Miss Agatha Trunchbull, Matilda
In Dahl’s popular book Matilda, the protagonist’s headmistress at Crunchem Hall Primary School is unlike the strict headmistresses who scold us to discipline us, that we come across as children.
She is very unlike Willy Wonka from Charlie and the Chocolate Factory, who tried to teach kids important life lessons through his punishments. Miss Trunchbull is a sadist who takes pleasure in terrorising kids and embodies living hell. The extraordinarily large woman is a power-hungry monster who can’t stand pigtails. She holds children by their braids and swings them over the fence, tosses them out of windows and locks them up in a cupboard filled with glass pieces and nails called The Chokey. She is abusive and uses extremely violent methods to discipline kids. She also considers herself God in the classroom.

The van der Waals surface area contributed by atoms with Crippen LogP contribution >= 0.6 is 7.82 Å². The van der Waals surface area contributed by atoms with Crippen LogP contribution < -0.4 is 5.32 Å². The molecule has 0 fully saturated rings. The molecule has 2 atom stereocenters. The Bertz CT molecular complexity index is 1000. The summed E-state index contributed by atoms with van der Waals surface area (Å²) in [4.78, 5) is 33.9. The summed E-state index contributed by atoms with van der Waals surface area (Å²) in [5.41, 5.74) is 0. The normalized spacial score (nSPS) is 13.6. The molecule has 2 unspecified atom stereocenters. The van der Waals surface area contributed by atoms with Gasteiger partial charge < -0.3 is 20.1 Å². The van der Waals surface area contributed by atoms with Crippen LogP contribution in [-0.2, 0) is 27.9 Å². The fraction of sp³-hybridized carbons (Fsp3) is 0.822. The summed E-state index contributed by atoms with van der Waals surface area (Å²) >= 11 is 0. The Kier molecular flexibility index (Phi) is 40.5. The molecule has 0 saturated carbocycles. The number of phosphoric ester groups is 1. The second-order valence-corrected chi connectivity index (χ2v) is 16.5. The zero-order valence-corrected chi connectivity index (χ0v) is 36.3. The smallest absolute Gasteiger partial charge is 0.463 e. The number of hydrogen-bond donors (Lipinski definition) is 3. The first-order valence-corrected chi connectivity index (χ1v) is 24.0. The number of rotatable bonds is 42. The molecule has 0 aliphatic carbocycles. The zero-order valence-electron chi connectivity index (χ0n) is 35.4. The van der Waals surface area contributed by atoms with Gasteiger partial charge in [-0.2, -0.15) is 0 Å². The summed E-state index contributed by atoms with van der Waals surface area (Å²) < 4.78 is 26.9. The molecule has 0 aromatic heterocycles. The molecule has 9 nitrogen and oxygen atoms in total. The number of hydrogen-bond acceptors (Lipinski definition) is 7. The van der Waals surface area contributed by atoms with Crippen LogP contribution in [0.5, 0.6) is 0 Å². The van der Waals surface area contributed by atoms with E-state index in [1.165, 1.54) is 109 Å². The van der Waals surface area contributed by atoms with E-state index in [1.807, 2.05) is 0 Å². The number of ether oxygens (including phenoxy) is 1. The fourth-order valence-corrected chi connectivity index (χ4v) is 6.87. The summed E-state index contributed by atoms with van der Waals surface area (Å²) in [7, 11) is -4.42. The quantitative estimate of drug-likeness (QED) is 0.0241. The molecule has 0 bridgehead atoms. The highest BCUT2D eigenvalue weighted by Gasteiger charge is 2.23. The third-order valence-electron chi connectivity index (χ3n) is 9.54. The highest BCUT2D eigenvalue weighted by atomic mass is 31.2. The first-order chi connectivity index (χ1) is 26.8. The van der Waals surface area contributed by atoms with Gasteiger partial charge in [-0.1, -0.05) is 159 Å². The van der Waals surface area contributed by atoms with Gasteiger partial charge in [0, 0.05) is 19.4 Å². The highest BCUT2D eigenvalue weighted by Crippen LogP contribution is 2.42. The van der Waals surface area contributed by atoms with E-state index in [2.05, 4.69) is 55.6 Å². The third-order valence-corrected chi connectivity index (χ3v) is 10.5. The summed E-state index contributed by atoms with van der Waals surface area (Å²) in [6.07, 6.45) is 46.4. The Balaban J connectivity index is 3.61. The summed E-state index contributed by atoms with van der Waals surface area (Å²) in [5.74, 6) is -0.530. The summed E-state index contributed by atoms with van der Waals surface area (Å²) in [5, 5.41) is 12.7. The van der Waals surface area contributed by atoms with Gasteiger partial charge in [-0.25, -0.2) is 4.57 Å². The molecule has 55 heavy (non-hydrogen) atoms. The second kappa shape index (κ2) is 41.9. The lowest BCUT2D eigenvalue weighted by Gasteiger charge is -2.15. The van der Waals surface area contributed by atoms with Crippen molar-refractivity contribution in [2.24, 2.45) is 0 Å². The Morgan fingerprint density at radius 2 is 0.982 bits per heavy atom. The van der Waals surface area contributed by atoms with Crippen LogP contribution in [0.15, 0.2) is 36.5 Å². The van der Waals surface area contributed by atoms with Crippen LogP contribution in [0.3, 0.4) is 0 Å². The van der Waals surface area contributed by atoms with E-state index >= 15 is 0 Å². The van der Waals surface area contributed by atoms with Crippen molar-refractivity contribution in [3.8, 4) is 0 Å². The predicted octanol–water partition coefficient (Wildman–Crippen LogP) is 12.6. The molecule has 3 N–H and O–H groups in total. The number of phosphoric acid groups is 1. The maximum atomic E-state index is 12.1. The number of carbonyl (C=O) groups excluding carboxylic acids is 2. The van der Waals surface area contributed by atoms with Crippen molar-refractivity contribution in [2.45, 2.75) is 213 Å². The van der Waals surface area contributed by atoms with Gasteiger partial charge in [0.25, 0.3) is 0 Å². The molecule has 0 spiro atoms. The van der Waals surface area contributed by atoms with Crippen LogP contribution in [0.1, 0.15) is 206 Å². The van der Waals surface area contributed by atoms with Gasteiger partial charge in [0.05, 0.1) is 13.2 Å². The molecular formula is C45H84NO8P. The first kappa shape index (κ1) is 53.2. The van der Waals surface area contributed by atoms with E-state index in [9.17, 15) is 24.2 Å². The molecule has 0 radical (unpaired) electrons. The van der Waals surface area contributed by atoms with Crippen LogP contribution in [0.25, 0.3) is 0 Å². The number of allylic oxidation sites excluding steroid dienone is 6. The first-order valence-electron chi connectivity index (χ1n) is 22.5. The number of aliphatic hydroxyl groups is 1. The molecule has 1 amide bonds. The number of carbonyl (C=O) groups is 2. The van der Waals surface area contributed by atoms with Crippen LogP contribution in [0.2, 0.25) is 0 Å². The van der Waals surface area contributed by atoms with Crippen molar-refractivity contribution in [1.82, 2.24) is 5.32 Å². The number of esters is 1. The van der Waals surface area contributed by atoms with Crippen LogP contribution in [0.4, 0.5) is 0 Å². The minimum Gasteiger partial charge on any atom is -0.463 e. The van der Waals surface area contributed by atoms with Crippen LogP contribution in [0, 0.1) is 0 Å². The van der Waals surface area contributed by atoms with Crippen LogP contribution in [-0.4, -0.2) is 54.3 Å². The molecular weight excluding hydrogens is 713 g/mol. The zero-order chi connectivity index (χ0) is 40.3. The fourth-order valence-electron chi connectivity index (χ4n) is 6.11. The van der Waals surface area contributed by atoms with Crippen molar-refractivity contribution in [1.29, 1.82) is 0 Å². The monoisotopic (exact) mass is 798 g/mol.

The Grand High Witch, The Witches
The witches in Dahl’s book hardly fit the image of a witch in our minds — black cloak-clad strange beings with scaly skin and menacing laughs. They roam around the streets of England in disguise as ordinary elegant ladies in gloves, shoes and wigs and are hard to recognise. But the scariest of them is the Grand High Witch — the group leader. She cannot tolerate children and wants to get rid of all of them from England and the world because she thinks they are ‘revolting’, ‘foul’ and ‘filthy’. She plots to turn kids into mice with Formula 86 Delayed Action Mouse-Maker and instructs all witches to sell sweets and chocolates infused with this potion to kids, expecting their parents and teachers to kill them with mousetraps! She has a scary gaze and not an ounce of mercy for any kid she dislikes. She is also extremely mean to her fellow witches and no one dare speak an extra word to her or question her.